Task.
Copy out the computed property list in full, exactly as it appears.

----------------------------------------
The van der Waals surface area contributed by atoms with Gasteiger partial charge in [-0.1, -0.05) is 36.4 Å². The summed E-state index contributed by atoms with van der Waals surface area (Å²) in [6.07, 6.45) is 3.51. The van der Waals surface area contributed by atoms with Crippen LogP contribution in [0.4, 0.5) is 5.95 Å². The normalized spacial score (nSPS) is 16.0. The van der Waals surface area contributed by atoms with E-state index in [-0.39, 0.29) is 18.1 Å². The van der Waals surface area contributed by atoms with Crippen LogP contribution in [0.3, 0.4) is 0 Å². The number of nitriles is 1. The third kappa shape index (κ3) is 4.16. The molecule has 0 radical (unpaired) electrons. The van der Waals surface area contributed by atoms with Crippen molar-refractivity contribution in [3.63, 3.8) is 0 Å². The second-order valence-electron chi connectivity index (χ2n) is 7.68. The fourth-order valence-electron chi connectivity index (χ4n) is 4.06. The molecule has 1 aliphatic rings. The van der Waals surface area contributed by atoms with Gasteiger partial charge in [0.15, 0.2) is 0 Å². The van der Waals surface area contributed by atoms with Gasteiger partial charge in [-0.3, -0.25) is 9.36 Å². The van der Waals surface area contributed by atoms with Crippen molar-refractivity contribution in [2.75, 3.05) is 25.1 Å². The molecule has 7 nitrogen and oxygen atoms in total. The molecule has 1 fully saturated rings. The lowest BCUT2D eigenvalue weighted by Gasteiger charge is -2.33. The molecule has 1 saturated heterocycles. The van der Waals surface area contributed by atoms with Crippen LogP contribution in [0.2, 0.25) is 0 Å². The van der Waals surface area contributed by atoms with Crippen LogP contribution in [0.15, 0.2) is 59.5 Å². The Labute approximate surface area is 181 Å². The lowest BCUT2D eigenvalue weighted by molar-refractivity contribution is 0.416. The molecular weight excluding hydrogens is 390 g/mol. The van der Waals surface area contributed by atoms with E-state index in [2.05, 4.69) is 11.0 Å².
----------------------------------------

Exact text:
The van der Waals surface area contributed by atoms with Gasteiger partial charge in [-0.1, -0.05) is 36.4 Å². The summed E-state index contributed by atoms with van der Waals surface area (Å²) in [6.07, 6.45) is 3.51. The van der Waals surface area contributed by atoms with Crippen LogP contribution in [0.4, 0.5) is 5.95 Å². The normalized spacial score (nSPS) is 16.0. The van der Waals surface area contributed by atoms with E-state index in [-0.39, 0.29) is 18.1 Å². The van der Waals surface area contributed by atoms with Crippen LogP contribution in [0.3, 0.4) is 0 Å². The number of nitriles is 1. The third kappa shape index (κ3) is 4.16. The molecule has 0 radical (unpaired) electrons. The van der Waals surface area contributed by atoms with Crippen molar-refractivity contribution in [3.63, 3.8) is 0 Å². The second-order valence-electron chi connectivity index (χ2n) is 7.68. The fourth-order valence-electron chi connectivity index (χ4n) is 4.06. The molecule has 1 aliphatic rings. The van der Waals surface area contributed by atoms with Gasteiger partial charge in [0.15, 0.2) is 0 Å². The van der Waals surface area contributed by atoms with Gasteiger partial charge in [-0.3, -0.25) is 9.36 Å². The van der Waals surface area contributed by atoms with Crippen molar-refractivity contribution in [2.75, 3.05) is 25.1 Å². The molecule has 7 nitrogen and oxygen atoms in total. The molecule has 1 fully saturated rings. The lowest BCUT2D eigenvalue weighted by Gasteiger charge is -2.33. The molecule has 1 saturated heterocycles. The van der Waals surface area contributed by atoms with Crippen LogP contribution in [0.2, 0.25) is 0 Å². The van der Waals surface area contributed by atoms with Crippen LogP contribution in [0.15, 0.2) is 59.5 Å². The Labute approximate surface area is 181 Å². The lowest BCUT2D eigenvalue weighted by molar-refractivity contribution is 0.416. The molecular weight excluding hydrogens is 390 g/mol. The van der Waals surface area contributed by atoms with E-state index in [2.05, 4.69) is 11.0 Å².